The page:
I connected with our group soon and then we set off on our Pink City food walk led by the Delhi Food Walks team with a young local named Vinayak acting as the food expert.

I hardly took any pictures that evening I am afraid, but I wish I had, at least at the vegetable market that we went to. Especially of the dark green cucumbers I saw there which reminded me of the ones we used to get in Kolkata and the fresh and plump bright red chillies as well.

We then walked down the lanes of Johri Bazar, where we were enshrouded by the aromas of the excellent quality spices kept in open sacks and jars. Aromas that brought back childhood memories of going to the moordir dokan (grocery stores) in Kolkata, where everything was sold loose, for me. Flavours that today's sanitised supermarket frequenting generation do not have the good fortune to know.

We were taken down the winding alleys of Johri Bazar, as dusk began to set, in by Vinayak. First to a 60 year old shop to have freshly fried aaloo tikki chaats and then for some nicely done Bombay bhel and veg sandwiches on the street.

Then to a 180 year old pickle shop for some pickle tasting. 'They call me India's pickle man on YouTube,' said the owner with a beaming smile of welcome. I tasted the onion pickle at his shop and each peel exhorted me to come back for a longer stay next time.

We then headed to a pakora shop which did not have the peyaz kachori that I had hoped to have in Jaipur before I headed back to Mumbai. He had stopped making snacks which had onion in them, explained the owner.

So we went to another stall a few yards away. Once again, 60 years old. Piyaz kachori please, I said.

"Ours are better than Rawat's," said the elderly gentleman who ran it. In the spirit of the chaat shops that surrounded him, he too doused the freshly fried kachoris with tamarind and coriander chutneys. Made the end result a bit different from Rawat's where the kachoris is the hero and where it is served sans chutney, but hey when it comes art, you cannot have a template can you?

It was time for me to head back to the airport. "Take a motorised rickshaw to Albert Hall," said our young Vinayak. "Easier to get an Ola or Uber from there."

It turned out to be sane advise as the cabs that I booked at Johri Bazar kept cancelling on me. More good came out of this detour as I did have some pani puris (someone told me that like in Lucknow, they too call it pani ke batashe here) at a stall outside Albert Hall. I noticed that they had mashed potato in the filling and this tempted me to try it. I heard a smattering of Bengali among those waiting and asked "phuchkar moto?" Is it like the phuchkas of Kolkata? "Hya," yes, they replied and I joined in.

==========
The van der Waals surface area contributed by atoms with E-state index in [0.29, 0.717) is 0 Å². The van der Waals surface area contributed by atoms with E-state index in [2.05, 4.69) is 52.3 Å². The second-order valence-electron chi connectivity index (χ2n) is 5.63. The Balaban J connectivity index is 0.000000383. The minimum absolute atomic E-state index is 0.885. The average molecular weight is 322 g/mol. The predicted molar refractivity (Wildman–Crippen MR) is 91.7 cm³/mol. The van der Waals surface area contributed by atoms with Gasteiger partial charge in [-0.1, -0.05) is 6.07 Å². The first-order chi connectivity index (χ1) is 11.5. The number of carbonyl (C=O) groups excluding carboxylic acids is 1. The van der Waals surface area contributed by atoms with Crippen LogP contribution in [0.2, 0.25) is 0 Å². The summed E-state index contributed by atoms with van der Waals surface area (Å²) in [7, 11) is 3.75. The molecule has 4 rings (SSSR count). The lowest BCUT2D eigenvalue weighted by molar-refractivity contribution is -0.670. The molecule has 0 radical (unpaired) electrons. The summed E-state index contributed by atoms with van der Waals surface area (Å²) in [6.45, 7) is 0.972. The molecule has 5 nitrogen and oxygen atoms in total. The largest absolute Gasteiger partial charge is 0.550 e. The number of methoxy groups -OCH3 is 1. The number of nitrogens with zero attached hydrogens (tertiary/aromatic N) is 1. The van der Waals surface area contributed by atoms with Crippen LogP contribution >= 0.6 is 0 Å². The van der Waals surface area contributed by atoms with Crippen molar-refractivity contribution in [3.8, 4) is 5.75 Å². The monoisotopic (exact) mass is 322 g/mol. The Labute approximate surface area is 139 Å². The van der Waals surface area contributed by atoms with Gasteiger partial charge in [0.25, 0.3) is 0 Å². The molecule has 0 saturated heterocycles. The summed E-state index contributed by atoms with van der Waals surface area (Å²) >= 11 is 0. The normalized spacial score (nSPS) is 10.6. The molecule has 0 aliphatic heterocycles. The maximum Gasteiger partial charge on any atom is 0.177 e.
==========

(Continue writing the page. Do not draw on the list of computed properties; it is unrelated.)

They were not wrong. Barring the slightly strong garam masala hit, they pani puris did evoke memories of the phuchkas of Kolkata and then my Ola arrived and I headed off the airport after having had my Pretty Woman moment in Jaipur. Wondering whether there was a connection between the phuchkas of Kolkata with the pani ke batashe of Jaipur and the north. Just as there is in the case of our khasta kochuris. That is a topic for another day.

My return flight to Mumbai was delayed too. This was on Spice Jet. There were heavy rains in Mumbai which meant we were up in the air for a while after starting late. The visibly well skilled pilots and the good (ex Jet airways) aircraft ensured that we did not feel anything. The food - chicken tikka and egg biryani - was remarkably clean. I did a #chetepute - wiped my plate clean - which I have not done with an airline tray in years.

What's the moral of the story? What did we learn today?

This is not a 'where to eat in Jaipur' story. It was not really a proper food walk as we were all multi-tasking while on the walk that evening. Which is why I do not have much details in terms of the addresses, names or the histories of the shops we went to, but then does every story have to end with a lesson or useful information.  At times it is just good to soak things in than to dissect them too much. What do you think?

Is Jaipur the best place in India to eat kachoris and tikkis? Were these the best places to stop for kachoris and tikkis in Jaipur? These are not questions I plan to answer here. You cannot do that on the basis of a two hour long trail can you?

I am not being diplomatically correct in case you wondered. I enjoyed every bite that I took there. Be it the tikki chaat, the bhel, the sandwich, the onion pickle, the peyaz kachori and pani puri. I really did!

What I can assure you though is that the couple of hours that I spent that evening were as good 'a welcome back to Jaipur,' as any one could get. The walk left me me with a feeling of joy and happiness. Of feeling alive. What more could one ask out of a trip?

Vinayak of Delhi Food Walks was kind enough to share the name of the places we went to with me and here they go. He tells me that many years of research went into his finding out these places and the confidence with which he showed us around leaves me with not doubt about this. I am sure that he had a lot of chaat in the process too. All for a good cause!

Tikki: Ram chat bhandar at Ghee waalo ka raasta,
Pickle: Vijaylal Acharwala at Gopalji ka raasta
Bhel at stall located on intersection of Gopalji ka Raasta and Johri Bazaar.

Peyaz kachori: Lalaji Pakorawala


I think this is the scene I was referring to in Pretty Woman:

The post I wrote on my grandpa when he passed away
My post from my previous Johri Bazar visit
My post on when I first went to Rawat and fell in love with the peyaz kachori there
To read more about my Jaipur memories, do read my book, The Travelling Belly. Here's where you can buy it.